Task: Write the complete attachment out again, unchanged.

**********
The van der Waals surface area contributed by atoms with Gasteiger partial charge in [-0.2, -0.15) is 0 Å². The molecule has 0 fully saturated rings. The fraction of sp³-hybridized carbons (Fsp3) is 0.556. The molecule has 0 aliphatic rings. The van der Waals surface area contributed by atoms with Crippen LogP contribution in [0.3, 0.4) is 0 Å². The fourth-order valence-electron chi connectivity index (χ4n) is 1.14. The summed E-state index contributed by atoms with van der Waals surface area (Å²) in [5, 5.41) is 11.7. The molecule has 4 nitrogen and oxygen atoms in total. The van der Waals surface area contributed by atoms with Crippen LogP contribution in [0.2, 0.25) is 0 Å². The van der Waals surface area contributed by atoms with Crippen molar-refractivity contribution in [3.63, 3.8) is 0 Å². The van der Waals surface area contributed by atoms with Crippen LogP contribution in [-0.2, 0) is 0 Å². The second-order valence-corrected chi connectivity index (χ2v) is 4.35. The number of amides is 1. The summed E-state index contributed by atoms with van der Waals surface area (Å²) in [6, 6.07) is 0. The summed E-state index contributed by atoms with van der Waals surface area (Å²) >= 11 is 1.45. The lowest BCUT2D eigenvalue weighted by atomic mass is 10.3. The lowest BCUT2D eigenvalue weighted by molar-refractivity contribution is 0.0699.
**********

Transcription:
The van der Waals surface area contributed by atoms with Gasteiger partial charge in [-0.2, -0.15) is 0 Å². The molecule has 0 fully saturated rings. The fraction of sp³-hybridized carbons (Fsp3) is 0.556. The molecule has 0 aliphatic rings. The van der Waals surface area contributed by atoms with Crippen LogP contribution in [0.3, 0.4) is 0 Å². The fourth-order valence-electron chi connectivity index (χ4n) is 1.14. The summed E-state index contributed by atoms with van der Waals surface area (Å²) in [5, 5.41) is 11.7. The molecule has 4 nitrogen and oxygen atoms in total. The van der Waals surface area contributed by atoms with Crippen LogP contribution in [0.2, 0.25) is 0 Å². The van der Waals surface area contributed by atoms with Crippen molar-refractivity contribution in [3.63, 3.8) is 0 Å². The van der Waals surface area contributed by atoms with Crippen LogP contribution in [-0.2, 0) is 0 Å². The second-order valence-corrected chi connectivity index (χ2v) is 4.35. The number of amides is 1. The summed E-state index contributed by atoms with van der Waals surface area (Å²) in [6, 6.07) is 0. The summed E-state index contributed by atoms with van der Waals surface area (Å²) >= 11 is 1.45. The lowest BCUT2D eigenvalue weighted by atomic mass is 10.3. The lowest BCUT2D eigenvalue weighted by molar-refractivity contribution is 0.0699.